2. On the night of 28-29 May 1993, four young German men (ages 16–23) belonging to the far right skinhead scene, with neo-Nazi ties, set fire to the house of a large Turkish family in Solingen in North Rhine-Westphalia, Germany. Three girls and two women died; fourteen other family members, including several children, were injured, some of them severely.
  3. The Quebec City mosque shooting was a mass shooting on the evening of January 29, 2017, at the Islamic Cultural Centre of Quebec City, a mosque in the Sainte-Foy neighbourhood of Quebec City, Canada. Six worshippers were killed and nineteen others injured when a man opened fire just before 8:00 pm, shortly after the end of evening prayers.
  4. The Bærum mosque shooting or Al-Noor Islamic Centre shooting was an attack that occurred on 10 August 2019 at the Al-Noor Islamic Centre mosque in Bærum, Norway, about 20 kilometres west of the capital city Oslo. One person was injured, and the gunman’s stepsister was later found dead in their family home. The shooter was taken into police custody after being subdued by mosque-goers.
  5. However till date, the most infamous of Islamophobic terrorism has been the 2011 Norway attacks. Anders Behring Breivik, a far-right Islamophobic militant killed eight people by detonating a van bomb amid the Regjeringskvartalet in Oslo, and then mass murdered 69 participants of a Workers’ Youth League (AUF) summer camp on the island of Utøya. Breivik was categorized by analysts as being a right-wing extremist with an entrenched revulsion of Islam who deemed himself a defender of Europe committed to curtailing Muslim immigration into Europe.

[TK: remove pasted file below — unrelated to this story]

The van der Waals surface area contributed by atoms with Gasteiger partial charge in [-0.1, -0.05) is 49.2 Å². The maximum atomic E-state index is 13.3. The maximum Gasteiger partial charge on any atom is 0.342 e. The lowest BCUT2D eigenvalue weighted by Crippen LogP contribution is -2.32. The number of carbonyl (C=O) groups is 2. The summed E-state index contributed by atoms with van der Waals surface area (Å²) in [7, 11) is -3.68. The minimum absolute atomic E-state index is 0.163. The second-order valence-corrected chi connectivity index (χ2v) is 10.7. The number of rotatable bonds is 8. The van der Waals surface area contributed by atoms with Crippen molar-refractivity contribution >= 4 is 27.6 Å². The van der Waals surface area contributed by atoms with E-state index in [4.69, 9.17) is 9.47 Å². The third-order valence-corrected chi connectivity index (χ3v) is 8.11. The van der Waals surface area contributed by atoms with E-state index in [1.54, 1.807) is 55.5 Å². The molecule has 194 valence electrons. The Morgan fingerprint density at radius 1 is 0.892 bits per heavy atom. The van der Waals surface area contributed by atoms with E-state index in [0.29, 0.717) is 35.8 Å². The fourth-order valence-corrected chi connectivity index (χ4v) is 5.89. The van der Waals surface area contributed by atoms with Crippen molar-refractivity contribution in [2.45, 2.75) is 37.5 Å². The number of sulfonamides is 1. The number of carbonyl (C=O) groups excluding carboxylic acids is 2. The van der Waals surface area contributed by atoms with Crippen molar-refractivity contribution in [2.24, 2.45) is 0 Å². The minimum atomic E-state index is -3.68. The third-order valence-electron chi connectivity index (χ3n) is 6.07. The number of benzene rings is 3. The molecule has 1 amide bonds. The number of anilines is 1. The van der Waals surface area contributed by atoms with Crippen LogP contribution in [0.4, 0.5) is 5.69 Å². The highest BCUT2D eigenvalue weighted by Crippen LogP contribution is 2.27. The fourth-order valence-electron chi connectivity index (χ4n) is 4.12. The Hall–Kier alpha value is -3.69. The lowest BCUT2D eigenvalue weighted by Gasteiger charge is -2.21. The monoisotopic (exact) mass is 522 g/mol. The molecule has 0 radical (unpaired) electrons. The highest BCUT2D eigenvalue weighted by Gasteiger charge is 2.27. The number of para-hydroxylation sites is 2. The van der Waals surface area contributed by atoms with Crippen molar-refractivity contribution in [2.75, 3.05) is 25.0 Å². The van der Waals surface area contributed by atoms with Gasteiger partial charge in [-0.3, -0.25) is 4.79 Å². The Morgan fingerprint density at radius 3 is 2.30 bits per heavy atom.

The West is not the only region afflicted by Islamophobic terrorism. India has seen a large rise in attacks against its Muslim community by state and non-state actors especially after the ascendancy of the Hindutva group BJP to power. In Buddhist majority, Myanmar and Sri Lanka, religious nationalist groups like the Ma-Ba Tha, Bodu Bala Sena and Ravana Balaya have been found complicit in terror attacks on Muslims and other minorities. In Africa, urban-nomad divide, political differences are wedding with Islamophobia enabling groups like the Anti Balaka movement to perpetuate ethnic cleansing of Muslims in the Central African Republic (CAR).

Islamophobia in both its violence and rhetoric, It has generated violence in Asia, Europe and America. It will keep on perpetuating death and destruction across the world if it is not tackled in time. It is opined that Islamic countries from the platform of the OIC portray the reality of Islamophobia as a murderous and dangerous world view. Emphasis should be put on interfaith and intercultural harmony in order to fight radicalization especially in the modern globalized world. Diplomatic efforts should be made for a greater UN role in combating the menace of Islamophobia in both its nonviolent and violent form.